There's no way to tell because scientific truth isn't established by voting, but by factual evidence. CHGV might be true if nobody believed it or it may be wrong even if everyone believed it.
9. If you neutered 50% of male cats, what percentage reduction in cat reproductive capacity would you get?
Maybe a five percent (5%) reduction in cat reproductive capacity. This is not so much a math question as a biological issue of cat mating proclivities. Because cats are not monogamous, one male cat can impregnate many females. (Btw, one cat litter can actually have multiple fathers.) Theoretically, you could eliminate half the males and the remaining males could still impregnate all the females, so there'd be no decline in reproduction at all.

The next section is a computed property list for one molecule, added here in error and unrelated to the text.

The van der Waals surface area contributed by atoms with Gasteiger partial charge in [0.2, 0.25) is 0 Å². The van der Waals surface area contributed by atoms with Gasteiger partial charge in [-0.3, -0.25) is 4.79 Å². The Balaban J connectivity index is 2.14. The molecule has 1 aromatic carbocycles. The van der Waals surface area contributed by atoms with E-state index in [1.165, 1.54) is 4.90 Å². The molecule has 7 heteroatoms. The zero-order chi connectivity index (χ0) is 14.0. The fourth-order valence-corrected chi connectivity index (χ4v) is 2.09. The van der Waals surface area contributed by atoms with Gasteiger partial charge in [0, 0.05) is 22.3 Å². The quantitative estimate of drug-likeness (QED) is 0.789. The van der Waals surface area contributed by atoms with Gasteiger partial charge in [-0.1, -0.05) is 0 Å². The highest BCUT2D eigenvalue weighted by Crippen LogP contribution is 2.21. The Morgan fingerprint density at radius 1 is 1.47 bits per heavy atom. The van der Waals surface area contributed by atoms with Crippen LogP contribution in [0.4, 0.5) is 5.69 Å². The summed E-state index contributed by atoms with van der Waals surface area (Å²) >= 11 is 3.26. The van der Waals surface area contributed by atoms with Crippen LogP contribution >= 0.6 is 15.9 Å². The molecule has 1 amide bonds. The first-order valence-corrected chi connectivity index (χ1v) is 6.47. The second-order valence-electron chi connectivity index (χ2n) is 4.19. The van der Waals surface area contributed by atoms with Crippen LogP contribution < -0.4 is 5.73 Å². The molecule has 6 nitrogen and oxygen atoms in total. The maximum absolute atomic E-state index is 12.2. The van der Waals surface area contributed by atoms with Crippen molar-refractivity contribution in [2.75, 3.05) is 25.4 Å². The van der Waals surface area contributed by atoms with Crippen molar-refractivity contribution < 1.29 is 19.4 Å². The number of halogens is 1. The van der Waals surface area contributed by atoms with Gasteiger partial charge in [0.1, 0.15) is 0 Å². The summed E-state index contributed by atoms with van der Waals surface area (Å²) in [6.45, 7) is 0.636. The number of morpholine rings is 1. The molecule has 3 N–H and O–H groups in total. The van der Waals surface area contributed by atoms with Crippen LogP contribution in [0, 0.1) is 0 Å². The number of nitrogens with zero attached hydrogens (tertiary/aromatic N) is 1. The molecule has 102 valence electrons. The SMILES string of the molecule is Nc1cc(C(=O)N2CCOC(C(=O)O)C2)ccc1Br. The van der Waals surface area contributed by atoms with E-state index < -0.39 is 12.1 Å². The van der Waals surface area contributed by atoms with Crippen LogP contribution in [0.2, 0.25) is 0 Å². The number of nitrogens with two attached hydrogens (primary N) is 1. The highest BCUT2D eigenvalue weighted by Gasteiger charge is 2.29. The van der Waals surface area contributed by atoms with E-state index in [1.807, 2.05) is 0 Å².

In practice, you get about a 5% reduction from neutering 50% of the males. You don't get any significant reduction until you reach around a 75% rate. On the other hand, there is a direct one for one reduction from spaying females: 50% fewer females means 50% fewer possible litters, no matter how many males are out there. (Unless there are none, in which case all bets are off.)
10. If you can fool 60% of the people 100% of the time, and 100% of the people 70% of the time, how likely are you to be elected to Congress?
You have a 0.00047% chance of being elected to Congress. That is if you forget about all the business of fooling people and just divide the number of Congressional seats by the number of eligible Americans. That's your theoretical chances.
© Terry Colon, 2007